|credit: Royal Academy of Arts|
Here you go!
An after-lunch chat with David Hockney
SF: It’s wonderful to think of hundreds of thousands of people out there and if we both said the word – I don’t know – turquoise, what is in people’s minds?
DH: Yes, I mean, it’s a little bit different from what’s rising up in their head. I mean we’re all on our own, aren’t we?
SF: It seems to be.
DH: Yes, it is. Remember, it was Dr Goebbels who very early on, by 1933, realised that radio wouldn’t be that good for propaganda. Film would be better because in film everybody saw the same thing. On the radio they didn’t.
SF: Which makes it strange to be talking especially about colour, where even in real life we can’t be sure.
DH: That’s it.
SF: And that kind of sums up the task ahead. Colour is subjective, emotive, personal. Its relationship with language is, shall we say, the very least problematic. I love that standard oil paint vocabulary, you know: cadmium red, yellow ochre, viridian.
DH, Yes, painters would. Viridian – I used to call it Mexican green. It’s a colour you see in Mexico. You can see walls painted viridian.
SF: And Oscar Wilde’s favourite word in all his language was vermilion.
DH: It’s just a scheme you set up in a way. I mean Picasso said: “If you haven’t got any red, you use blue”. The reason we don’t all see the same things is we’re seeing with memory, isn’t it, and my memory is different to yours, and memory is now.
SF: But if we don’t all see exactly the same things, if it’s all a bit subjective, how on earth did we ever start working out words to go with colours? Choosing a name for colours is simply a line artificially drawn. You just imagine a rainbow and you think: “Where shall I draw the lines?” Arbitrary – in other words. And culture’s influence on where we draw the lines and how we make the words is inestimable, as we’ll learn. But then, so is nature’s influence. Now to those of you who were hoping for a programme called ‘colourful language’ to be all about effing and blinding, apologies for any disappointment caused.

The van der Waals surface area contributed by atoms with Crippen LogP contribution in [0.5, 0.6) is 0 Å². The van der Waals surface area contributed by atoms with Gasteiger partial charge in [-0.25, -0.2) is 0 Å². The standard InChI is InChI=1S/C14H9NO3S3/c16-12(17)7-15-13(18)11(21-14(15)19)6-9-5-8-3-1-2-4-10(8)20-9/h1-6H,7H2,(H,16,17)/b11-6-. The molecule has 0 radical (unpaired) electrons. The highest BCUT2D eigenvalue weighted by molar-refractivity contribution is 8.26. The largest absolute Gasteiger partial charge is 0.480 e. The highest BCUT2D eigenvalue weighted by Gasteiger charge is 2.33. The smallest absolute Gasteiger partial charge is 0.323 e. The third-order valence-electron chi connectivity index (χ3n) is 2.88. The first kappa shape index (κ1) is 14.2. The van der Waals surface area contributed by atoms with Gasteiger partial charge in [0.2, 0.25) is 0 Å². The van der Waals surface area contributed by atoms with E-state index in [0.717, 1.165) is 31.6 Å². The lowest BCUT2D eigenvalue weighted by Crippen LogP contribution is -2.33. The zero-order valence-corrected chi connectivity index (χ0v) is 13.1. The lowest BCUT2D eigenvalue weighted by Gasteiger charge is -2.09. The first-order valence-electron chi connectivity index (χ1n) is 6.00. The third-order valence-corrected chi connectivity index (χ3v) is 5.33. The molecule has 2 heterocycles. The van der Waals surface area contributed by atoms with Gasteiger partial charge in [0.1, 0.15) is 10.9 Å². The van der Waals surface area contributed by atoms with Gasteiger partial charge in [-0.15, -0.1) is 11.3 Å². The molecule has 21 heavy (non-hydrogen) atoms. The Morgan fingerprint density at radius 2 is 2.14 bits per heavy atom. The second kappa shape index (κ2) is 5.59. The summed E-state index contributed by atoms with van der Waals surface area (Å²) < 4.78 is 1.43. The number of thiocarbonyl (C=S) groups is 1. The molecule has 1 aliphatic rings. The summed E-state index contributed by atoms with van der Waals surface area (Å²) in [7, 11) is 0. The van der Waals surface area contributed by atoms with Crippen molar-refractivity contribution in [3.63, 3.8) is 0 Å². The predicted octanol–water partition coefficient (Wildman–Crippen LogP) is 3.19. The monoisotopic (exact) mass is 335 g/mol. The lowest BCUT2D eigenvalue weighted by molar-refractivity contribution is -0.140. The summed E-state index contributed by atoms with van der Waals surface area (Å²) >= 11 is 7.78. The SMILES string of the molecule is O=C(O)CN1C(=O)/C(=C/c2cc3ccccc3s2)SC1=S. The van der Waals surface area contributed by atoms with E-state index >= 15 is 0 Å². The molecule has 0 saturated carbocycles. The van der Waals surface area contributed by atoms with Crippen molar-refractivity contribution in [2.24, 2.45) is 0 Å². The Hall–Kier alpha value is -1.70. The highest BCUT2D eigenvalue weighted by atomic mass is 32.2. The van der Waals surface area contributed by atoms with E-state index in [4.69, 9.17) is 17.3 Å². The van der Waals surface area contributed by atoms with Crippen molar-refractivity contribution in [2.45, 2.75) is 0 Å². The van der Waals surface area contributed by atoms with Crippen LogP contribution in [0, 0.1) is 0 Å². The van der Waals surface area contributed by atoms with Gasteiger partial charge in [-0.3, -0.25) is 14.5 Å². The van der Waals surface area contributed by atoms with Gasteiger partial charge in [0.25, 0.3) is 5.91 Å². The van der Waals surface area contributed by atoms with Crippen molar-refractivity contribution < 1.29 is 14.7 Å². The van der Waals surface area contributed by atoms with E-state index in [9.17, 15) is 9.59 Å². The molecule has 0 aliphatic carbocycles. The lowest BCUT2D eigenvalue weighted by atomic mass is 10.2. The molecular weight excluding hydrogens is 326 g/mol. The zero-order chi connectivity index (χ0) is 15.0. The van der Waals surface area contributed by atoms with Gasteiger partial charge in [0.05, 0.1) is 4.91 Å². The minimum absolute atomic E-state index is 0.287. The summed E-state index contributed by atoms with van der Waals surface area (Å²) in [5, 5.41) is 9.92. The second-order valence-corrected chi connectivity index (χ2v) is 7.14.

Fry: `jes. ɪg`zӕkli.ReplyDelete
Hockney: ˌɜː ˌɜː
F: ɪts `wᴧndəfl | tə θɪŋk əv `hᴧndədz əv θaʊznz
ə piːpl `aʊt ˏðɛː|
ən ɪf ˈwiː ˈbəʊθ | ˈseɪ ðə ˈwɜːd | ˈəm | ˈaɪ ˈdɜːnt ˈnəʊ | `tɜːkwaɪz |
ˈwɒt ˈɪz | ɪn piːplz ˎmaɪnd.
H: ˎjӕs | ɑː ˈmiːn | ˈɪts | ɪts ə lɪdl bɪt `dɪfrənt.
F: sᴧmθɪŋz ˈbraɪzɪŋ | ᴧp ɪn ðə `hed.
H: ɛː ˈmiːn | wɪr ɔːl ɒn ɑːr `əʊn | ˈɑːn ˈwi ...[Indecipherable]
F: `jes ɪt `siːmz tə ˏbiː.
H: `jes ɪt ˎɪz. jər `ɔːwɪz gedɪŋ bӕk tə ðӕt. dju ˈmemˈbər ˈᴧ | ɪt wəz ˈdɒktə ˎgəʊblz | u ˈveri ˈɜːli ˎɒn | ˈnaɪnˈtiːn | θɜːti ˎθriː |ˈrɪəˈlaɪz ðət |
ˈreɪdiəʊ wʊdn bi ðӕt `gʊd fə prɒpəˏgӕndə. `fɪlm | wʊd bi `betə |
bikəz ɪn `ˏfɪlm | evribɒdi sɔː ðə seɪm `θɪŋ. ɒn ˈreɪdiəʊ | ðeɪ ˎdɪdnt
This isnt much more than a quarter of Kraut's text but it
gives the pronunciations used by F & H themselves.
@JWL: Thanks for taking the trouble to transcribe this section of the chat!ReplyDelete